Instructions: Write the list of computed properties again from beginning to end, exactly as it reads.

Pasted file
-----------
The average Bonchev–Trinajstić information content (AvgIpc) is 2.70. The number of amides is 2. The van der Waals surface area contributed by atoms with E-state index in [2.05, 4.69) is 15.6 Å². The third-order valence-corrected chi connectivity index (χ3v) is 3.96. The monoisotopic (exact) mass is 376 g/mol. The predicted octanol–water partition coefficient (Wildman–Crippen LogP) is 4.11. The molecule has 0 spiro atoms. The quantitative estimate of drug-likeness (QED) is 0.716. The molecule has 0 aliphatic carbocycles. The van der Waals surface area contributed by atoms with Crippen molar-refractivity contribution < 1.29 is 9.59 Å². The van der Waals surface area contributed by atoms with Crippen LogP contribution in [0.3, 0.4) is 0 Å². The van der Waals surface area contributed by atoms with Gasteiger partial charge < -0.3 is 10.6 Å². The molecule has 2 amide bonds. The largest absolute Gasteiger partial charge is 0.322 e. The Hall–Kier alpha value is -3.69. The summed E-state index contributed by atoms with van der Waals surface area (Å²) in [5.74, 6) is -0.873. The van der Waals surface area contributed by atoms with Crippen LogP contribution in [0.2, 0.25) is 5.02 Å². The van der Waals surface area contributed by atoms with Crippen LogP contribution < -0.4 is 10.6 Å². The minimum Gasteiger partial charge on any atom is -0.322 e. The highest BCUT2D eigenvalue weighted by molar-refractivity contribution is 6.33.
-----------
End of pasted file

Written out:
The average Bonchev–Trinajstić information content (AvgIpc) is 2.70. The number of amides is 2. The van der Waals surface area contributed by atoms with E-state index in [2.05, 4.69) is 15.6 Å². The third-order valence-corrected chi connectivity index (χ3v) is 3.96. The monoisotopic (exact) mass is 376 g/mol. The predicted octanol–water partition coefficient (Wildman–Crippen LogP) is 4.11. The molecule has 0 spiro atoms. The quantitative estimate of drug-likeness (QED) is 0.716. The molecule has 0 aliphatic carbocycles. The van der Waals surface area contributed by atoms with Crippen molar-refractivity contribution < 1.29 is 9.59 Å². The van der Waals surface area contributed by atoms with Crippen LogP contribution in [0.3, 0.4) is 0 Å². The van der Waals surface area contributed by atoms with Gasteiger partial charge < -0.3 is 10.6 Å². The molecule has 2 amide bonds. The largest absolute Gasteiger partial charge is 0.322 e. The Hall–Kier alpha value is -3.69. The summed E-state index contributed by atoms with van der Waals surface area (Å²) in [5.74, 6) is -0.873. The van der Waals surface area contributed by atoms with Crippen LogP contribution in [0.2, 0.25) is 5.02 Å². The van der Waals surface area contributed by atoms with Crippen LogP contribution < -0.4 is 10.6 Å². The minimum Gasteiger partial charge on any atom is -0.322 e. The highest BCUT2D eigenvalue weighted by molar-refractivity contribution is 6.33.